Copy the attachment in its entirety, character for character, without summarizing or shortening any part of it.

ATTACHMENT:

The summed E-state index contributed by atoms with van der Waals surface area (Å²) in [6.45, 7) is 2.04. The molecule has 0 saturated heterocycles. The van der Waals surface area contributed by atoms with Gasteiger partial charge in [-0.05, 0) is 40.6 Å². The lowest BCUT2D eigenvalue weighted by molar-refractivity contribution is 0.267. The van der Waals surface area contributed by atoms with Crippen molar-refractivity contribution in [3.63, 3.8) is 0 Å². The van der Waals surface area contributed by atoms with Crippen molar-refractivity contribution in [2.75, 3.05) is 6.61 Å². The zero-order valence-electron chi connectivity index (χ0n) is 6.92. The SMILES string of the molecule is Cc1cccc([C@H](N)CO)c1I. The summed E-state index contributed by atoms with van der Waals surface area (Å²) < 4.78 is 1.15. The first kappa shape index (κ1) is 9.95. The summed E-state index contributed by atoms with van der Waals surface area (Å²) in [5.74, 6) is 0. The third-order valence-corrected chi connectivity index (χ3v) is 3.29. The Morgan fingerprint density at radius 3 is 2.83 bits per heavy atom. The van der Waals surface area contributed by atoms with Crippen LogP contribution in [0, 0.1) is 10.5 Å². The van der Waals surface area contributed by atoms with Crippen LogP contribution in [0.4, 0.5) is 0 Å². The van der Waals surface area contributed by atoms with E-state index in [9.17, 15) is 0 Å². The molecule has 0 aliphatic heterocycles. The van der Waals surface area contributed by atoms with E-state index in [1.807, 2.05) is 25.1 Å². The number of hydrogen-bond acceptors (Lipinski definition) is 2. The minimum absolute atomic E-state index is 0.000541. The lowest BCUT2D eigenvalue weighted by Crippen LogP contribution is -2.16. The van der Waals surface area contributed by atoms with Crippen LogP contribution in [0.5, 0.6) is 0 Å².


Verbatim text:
The summed E-state index contributed by atoms with van der Waals surface area (Å²) in [6.45, 7) is 2.04. The molecule has 0 saturated heterocycles. The van der Waals surface area contributed by atoms with Gasteiger partial charge in [-0.05, 0) is 40.6 Å². The lowest BCUT2D eigenvalue weighted by molar-refractivity contribution is 0.267. The van der Waals surface area contributed by atoms with Crippen molar-refractivity contribution in [3.63, 3.8) is 0 Å². The van der Waals surface area contributed by atoms with Crippen molar-refractivity contribution in [2.75, 3.05) is 6.61 Å². The zero-order valence-electron chi connectivity index (χ0n) is 6.92. The SMILES string of the molecule is Cc1cccc([C@H](N)CO)c1I. The summed E-state index contributed by atoms with van der Waals surface area (Å²) < 4.78 is 1.15. The first kappa shape index (κ1) is 9.95. The summed E-state index contributed by atoms with van der Waals surface area (Å²) in [5.74, 6) is 0. The third-order valence-corrected chi connectivity index (χ3v) is 3.29. The Morgan fingerprint density at radius 3 is 2.83 bits per heavy atom. The van der Waals surface area contributed by atoms with Crippen LogP contribution in [0, 0.1) is 10.5 Å². The van der Waals surface area contributed by atoms with Crippen LogP contribution in [0.4, 0.5) is 0 Å². The van der Waals surface area contributed by atoms with E-state index in [9.17, 15) is 0 Å². The molecule has 0 aliphatic heterocycles. The van der Waals surface area contributed by atoms with E-state index in [1.807, 2.05) is 25.1 Å². The number of hydrogen-bond acceptors (Lipinski definition) is 2. The minimum absolute atomic E-state index is 0.000541. The lowest BCUT2D eigenvalue weighted by Crippen LogP contribution is -2.16. The van der Waals surface area contributed by atoms with Crippen LogP contribution in [0.5, 0.6) is 0 Å².